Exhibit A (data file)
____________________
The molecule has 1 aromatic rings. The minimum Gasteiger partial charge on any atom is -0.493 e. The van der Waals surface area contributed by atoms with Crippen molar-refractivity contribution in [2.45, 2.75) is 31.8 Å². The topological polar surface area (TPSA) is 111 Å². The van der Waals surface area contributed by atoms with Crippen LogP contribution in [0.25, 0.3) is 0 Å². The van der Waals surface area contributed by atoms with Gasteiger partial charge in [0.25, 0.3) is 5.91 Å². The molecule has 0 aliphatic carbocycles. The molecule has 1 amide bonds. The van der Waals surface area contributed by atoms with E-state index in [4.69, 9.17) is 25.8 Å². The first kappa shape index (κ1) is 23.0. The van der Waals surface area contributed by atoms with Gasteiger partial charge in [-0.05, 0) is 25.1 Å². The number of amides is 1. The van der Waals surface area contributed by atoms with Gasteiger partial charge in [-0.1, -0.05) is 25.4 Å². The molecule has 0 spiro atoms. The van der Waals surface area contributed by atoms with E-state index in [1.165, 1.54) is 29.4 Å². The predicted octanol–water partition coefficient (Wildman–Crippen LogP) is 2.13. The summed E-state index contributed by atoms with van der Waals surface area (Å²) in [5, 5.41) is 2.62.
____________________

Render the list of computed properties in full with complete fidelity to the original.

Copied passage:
The molecule has 1 aromatic rings. The minimum Gasteiger partial charge on any atom is -0.493 e. The van der Waals surface area contributed by atoms with Crippen molar-refractivity contribution in [2.45, 2.75) is 31.8 Å². The topological polar surface area (TPSA) is 111 Å². The van der Waals surface area contributed by atoms with Crippen LogP contribution in [0.25, 0.3) is 0 Å². The van der Waals surface area contributed by atoms with Gasteiger partial charge in [0.25, 0.3) is 5.91 Å². The molecule has 0 aliphatic carbocycles. The molecule has 1 amide bonds. The van der Waals surface area contributed by atoms with E-state index in [4.69, 9.17) is 25.8 Å². The first kappa shape index (κ1) is 23.0. The van der Waals surface area contributed by atoms with Gasteiger partial charge in [-0.05, 0) is 25.1 Å². The number of amides is 1. The van der Waals surface area contributed by atoms with Gasteiger partial charge in [-0.1, -0.05) is 25.4 Å². The molecule has 0 spiro atoms. The van der Waals surface area contributed by atoms with E-state index in [1.165, 1.54) is 29.4 Å². The predicted octanol–water partition coefficient (Wildman–Crippen LogP) is 2.13. The summed E-state index contributed by atoms with van der Waals surface area (Å²) in [5, 5.41) is 2.62.